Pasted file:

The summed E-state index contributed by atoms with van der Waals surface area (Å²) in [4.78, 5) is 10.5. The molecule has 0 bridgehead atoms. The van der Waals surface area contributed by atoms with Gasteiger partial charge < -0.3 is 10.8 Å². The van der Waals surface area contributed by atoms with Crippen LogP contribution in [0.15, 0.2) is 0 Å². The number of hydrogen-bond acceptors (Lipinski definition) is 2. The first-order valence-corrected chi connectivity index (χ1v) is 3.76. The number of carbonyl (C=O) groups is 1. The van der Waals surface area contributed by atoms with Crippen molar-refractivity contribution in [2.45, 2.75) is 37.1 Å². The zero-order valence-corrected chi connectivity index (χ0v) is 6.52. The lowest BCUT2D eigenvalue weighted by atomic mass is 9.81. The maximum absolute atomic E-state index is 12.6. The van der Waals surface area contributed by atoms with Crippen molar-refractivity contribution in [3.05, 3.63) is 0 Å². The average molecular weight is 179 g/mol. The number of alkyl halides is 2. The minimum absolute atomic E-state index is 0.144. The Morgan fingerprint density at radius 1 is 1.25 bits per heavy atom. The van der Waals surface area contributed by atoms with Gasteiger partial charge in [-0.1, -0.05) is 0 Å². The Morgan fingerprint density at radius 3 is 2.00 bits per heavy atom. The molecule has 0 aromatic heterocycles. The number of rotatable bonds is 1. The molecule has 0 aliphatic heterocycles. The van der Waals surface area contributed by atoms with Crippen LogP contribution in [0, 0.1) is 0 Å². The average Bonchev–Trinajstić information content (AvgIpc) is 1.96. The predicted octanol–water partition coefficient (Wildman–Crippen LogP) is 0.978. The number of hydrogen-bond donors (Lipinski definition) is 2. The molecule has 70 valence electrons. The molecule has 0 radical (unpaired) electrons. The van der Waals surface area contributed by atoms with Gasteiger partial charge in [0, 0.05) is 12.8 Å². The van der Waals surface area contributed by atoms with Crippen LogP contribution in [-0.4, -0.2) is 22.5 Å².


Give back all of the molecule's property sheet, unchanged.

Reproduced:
The summed E-state index contributed by atoms with van der Waals surface area (Å²) in [4.78, 5) is 10.5. The molecule has 0 bridgehead atoms. The van der Waals surface area contributed by atoms with Gasteiger partial charge < -0.3 is 10.8 Å². The van der Waals surface area contributed by atoms with Crippen LogP contribution in [0.15, 0.2) is 0 Å². The number of hydrogen-bond acceptors (Lipinski definition) is 2. The first-order valence-corrected chi connectivity index (χ1v) is 3.76. The number of carbonyl (C=O) groups is 1. The van der Waals surface area contributed by atoms with Crippen molar-refractivity contribution in [2.45, 2.75) is 37.1 Å². The zero-order valence-corrected chi connectivity index (χ0v) is 6.52. The lowest BCUT2D eigenvalue weighted by atomic mass is 9.81. The maximum absolute atomic E-state index is 12.6. The van der Waals surface area contributed by atoms with Crippen molar-refractivity contribution in [3.05, 3.63) is 0 Å². The average molecular weight is 179 g/mol. The number of alkyl halides is 2. The minimum absolute atomic E-state index is 0.144. The Morgan fingerprint density at radius 1 is 1.25 bits per heavy atom. The van der Waals surface area contributed by atoms with Gasteiger partial charge in [-0.1, -0.05) is 0 Å². The Morgan fingerprint density at radius 3 is 2.00 bits per heavy atom. The molecule has 0 aromatic heterocycles. The number of rotatable bonds is 1. The molecule has 0 aliphatic heterocycles. The van der Waals surface area contributed by atoms with Crippen LogP contribution in [0, 0.1) is 0 Å². The average Bonchev–Trinajstić information content (AvgIpc) is 1.96. The predicted octanol–water partition coefficient (Wildman–Crippen LogP) is 0.978. The number of hydrogen-bond donors (Lipinski definition) is 2. The molecule has 70 valence electrons. The molecule has 0 radical (unpaired) electrons. The van der Waals surface area contributed by atoms with Gasteiger partial charge in [0, 0.05) is 12.8 Å². The van der Waals surface area contributed by atoms with Crippen LogP contribution in [-0.4, -0.2) is 22.5 Å².